Sarah is my natural mother. My mother of origin. The mother of my origin. My birth mother. My biological mother. She lives in the Irish midlands, just a few miles from the very centre of the country. I was conceived within her, inside a white Ford Zodiac, parked up along a quiet country lane one evening. I grew inside her, and she gave birth to me. She had travelled to England when she was 7 months pregnant. She hid the pregnancy from her family, including my grandmother.
8 weeks after I was born we were separated and I was adopted.
Wendy is my adoptive mother. She raised me, with her husband, my very dear and now sadly deceased dad Bill. I never wanted for her love. She was always wired to give, as she still is. Age has now gifted her with blindness and disability, but her love, joy and gratitude for life are unabating.
Sarah came first. Wendy came second.
I’d wondered all my life about where I was from and when I was 26 I set out to find my natural mother. I found her very quickly, in another country, and a month later I flew to Ireland and met her, and soon after we met I went into complete turmoil.
I had grown up to know only one mother, my loving, kind mother Wendy, and now I had two mothers. But having two mother’s isn’t possible, and my body and head kept reminding me of this biological truth. I was almost constantly tormented by thoughts, streaming tumultuously forth and entangled with consuming physical aching and wrenching pain, as my soul surged and attempted to withdraw and I struggled to make sense of it all. I knew it was impossible to have two mothers, but now I had two, so it must surely be possible, but much as I tried to resolve this in my mind it was an impossible task. It was agony, and it was overwhelming.
For a few years this was on repeat. How could I have two mothers when we can only have one mother? Sarah was my mother, she had conceived me, grown me and birthed me. That was clear. But somehow I had another, Wendy, and she had been my mother as long as I could remember, giving me everything I ever knew a mother could.
I knew that this was core to my journey and to my very being. I didn’t try to exclude Sarah. I didn’t try to exclude Wendy. To do so may have palliated how I felt and may have brought me some semblance of peace or resolution, but I knew that however painful and difficult, and no matter how much I suffered, I knew I had to stay with it, even though it was splitting me and tearing at my soul.
One summer’s day many years ago, and years after I had found Sarah, I was laying in the grass in the grounds of friend’s parent’s stately home in Norfolk, England. It was a gloriously sunny afternoon. All the land as far as could be seen had been designed by the 18th-century landscape architect Capability Brown. Every tree that surrounded me had been chosen by him when still a sapling, knowing that it would be many generations until the full splendour of his creations would be enjoyed. The lake alongside me was the fruit of a monumental and considered excavation, dug without machines by the hands of thousands of workers. The totality of it all harmonising with the ground beneath me. I was in the company of many friends, making merriment and playing around.
I started thinking of my Irish mum. I was thinking of her married surname ‘Flower’. I was wishing that I could have been a Flower as well, but I knew that this could never have been, as she had conceived me with my father, the man she had laid with before she met her husband. The resisted familiarity of feeling a partial belonging to many families but not feeling that I truly belonged to any family pulled me away from any rest that I had.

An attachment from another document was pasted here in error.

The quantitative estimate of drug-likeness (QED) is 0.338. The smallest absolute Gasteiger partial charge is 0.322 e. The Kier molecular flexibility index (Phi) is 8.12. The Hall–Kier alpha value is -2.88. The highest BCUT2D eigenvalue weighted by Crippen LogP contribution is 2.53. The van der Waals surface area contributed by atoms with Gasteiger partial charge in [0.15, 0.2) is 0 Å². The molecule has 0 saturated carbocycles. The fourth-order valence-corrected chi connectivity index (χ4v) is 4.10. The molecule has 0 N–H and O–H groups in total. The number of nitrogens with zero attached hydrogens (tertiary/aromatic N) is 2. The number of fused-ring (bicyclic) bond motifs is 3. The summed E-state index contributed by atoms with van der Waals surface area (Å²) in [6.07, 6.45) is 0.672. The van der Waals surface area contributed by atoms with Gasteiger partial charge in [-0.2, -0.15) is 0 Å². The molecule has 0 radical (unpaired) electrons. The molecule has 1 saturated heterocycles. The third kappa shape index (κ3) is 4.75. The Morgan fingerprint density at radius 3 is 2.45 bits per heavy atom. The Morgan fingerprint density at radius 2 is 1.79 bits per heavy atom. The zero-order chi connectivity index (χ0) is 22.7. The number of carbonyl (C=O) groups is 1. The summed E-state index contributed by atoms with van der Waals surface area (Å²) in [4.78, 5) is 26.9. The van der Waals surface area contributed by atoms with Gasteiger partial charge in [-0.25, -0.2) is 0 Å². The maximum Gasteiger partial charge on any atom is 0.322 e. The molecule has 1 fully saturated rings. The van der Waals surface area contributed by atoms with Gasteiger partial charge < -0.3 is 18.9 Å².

And suddenly and literally out of the blue, I received a direct visitation. An unmitigated encounter with the divine. Not a vision nor a dream, but a cocooning and embracing by a cloud base that had come from nothing. And out of this sublime softness, she appeared, rising up and revealing herself to me. I was seeing her with my heart. She was the mother I had been yearning for, but not Sarah or Wendy…she was the mother, the source of everything, the divine mother, the source of all mothers. I met her and the source of her. The glowing mother from which all mothers manifest as beautiful facets, each reflecting her original luminosity and love. And in that moment she directly connected with me, and I saw and recognised her with my heart, and I felt my heart simply, gently and with such loving kindness, directly inform my head, and all the turmoil of my inner storm was gone. She showed me through direct experience that Sarah and Wendy were not separate, but are simply aspects of the one Mother, the Goddess, each expressing what She is in their own unique ways. Both of them perfect and complete. And as soon as I knew this in my heart, in the most exquisitely economical way she immediately merged back into the softness and left. As soon as she knew that I knew her she was gone.
And there I was again, simply laying on the grass, in the sunshine. It had all just taken a moment and my life was changed forever. And although I hadn’t moved nor made a sound, after some time I realised that everyone around me had also gone quiet, and as I lay there with my eyes closed my friend asked me “what was that that just happened?!” And through the tears that were running down my face, tears that had washed my vision clear, I told them that I had just met the mother, our mother, and that I was now at peace.
And I danced all night until dawn.
https://danielburge.com/wp-content/uploads/2019/03/golden-womb-adoption-and-having-two-mothers.jpg695962https://danielburge.com/wp-content/uploads/2020/09/DANIEL-BURGE-header-b.png2019-03-11 20:47:362023-04-25 18:10:31On Having Two Mothers